Removing the Stigma of Addiction
By Northwestern Medicine
Plus, How to Tell if Someone’s Addicted
People who have an addiction are often looked down upon and blamed for their addiction, rather than being seen as people who are ill and in need of medical care. Removing the stigma around addiction is one of the first steps to addressing this growing problem.
According to the National Survey on Drug Use and Health, 20.5 million American adults aged 12 and older are battling a substance abuse disorder. About 15.1 million reported alcohol addiction while 2.1 million had a substance abuse disorder involving prescription pain relievers. Yet despite these staggering numbers, the stigma of addiction persists. In a recent study, fewer than 1 out of 5 Americans are willing to closely associate with someone suffering from drug addiction.
“The stigma can easily prevent persons from seeking help from family, friends, and even from healthcare providers, ” says Jeffrey Johnson, DO, medical director of inpatient addiction and substance abuse services at Northwestern Medicine Central DuPage Hospital.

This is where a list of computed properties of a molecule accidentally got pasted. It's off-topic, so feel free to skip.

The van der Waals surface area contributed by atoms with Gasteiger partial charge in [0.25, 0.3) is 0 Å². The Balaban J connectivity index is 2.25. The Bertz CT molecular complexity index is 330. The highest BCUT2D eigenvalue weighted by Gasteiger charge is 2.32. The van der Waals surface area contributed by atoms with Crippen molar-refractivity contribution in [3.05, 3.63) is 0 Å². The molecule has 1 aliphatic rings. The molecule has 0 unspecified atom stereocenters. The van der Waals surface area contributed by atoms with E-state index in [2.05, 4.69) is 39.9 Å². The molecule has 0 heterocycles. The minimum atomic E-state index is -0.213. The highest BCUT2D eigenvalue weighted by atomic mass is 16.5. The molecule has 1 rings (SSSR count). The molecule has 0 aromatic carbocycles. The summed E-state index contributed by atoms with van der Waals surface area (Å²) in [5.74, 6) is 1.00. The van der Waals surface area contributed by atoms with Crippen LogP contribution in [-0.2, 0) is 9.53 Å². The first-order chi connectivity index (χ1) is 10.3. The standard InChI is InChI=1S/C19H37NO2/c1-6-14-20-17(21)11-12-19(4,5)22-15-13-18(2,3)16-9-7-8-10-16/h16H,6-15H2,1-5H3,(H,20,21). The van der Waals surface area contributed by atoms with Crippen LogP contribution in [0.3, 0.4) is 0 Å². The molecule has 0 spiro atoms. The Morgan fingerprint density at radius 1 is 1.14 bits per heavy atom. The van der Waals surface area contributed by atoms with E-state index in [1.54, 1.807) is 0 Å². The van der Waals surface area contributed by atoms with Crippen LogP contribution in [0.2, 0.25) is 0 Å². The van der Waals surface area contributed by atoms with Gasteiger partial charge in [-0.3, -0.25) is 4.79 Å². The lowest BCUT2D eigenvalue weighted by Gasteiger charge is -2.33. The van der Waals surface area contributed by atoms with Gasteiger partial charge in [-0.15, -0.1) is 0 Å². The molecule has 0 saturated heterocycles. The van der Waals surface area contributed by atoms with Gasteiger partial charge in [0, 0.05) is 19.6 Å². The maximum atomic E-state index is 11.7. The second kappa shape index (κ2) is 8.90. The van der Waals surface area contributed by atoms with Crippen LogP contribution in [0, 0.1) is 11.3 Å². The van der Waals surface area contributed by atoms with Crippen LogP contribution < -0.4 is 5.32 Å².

Another thing to consider is sedative and stimulant addiction risks, too. Similar issues of abuse, tolerance, addiction, and toxicity may occur with these drugs. Treatment providers often have to sort out the multiple drugs used simultaneously, adds Dr. Johnson.
Removing the Stigma
Ultimately, the stigma surrounding addiction can lead to guilt and shame, causing people to hide their addiction and prevent them from getting the treatment they need.
To help stop perpetuating the stigma of addiction:
- Get to know more. Just like heart disease impacts the heart, addiction results in physiological changes in the brain. Causes of addiction can be extremely complex and vary by the type of addiction. Understanding how and why addiction occurs can help reduce the stigma surrounding it.
- Talk about it. Discussing addiction helps humanize the disease and shows recovery is possible.
- Show compassion. If you notice any signs of addiction, say something. People with addiction need help and support, not scorn and shame.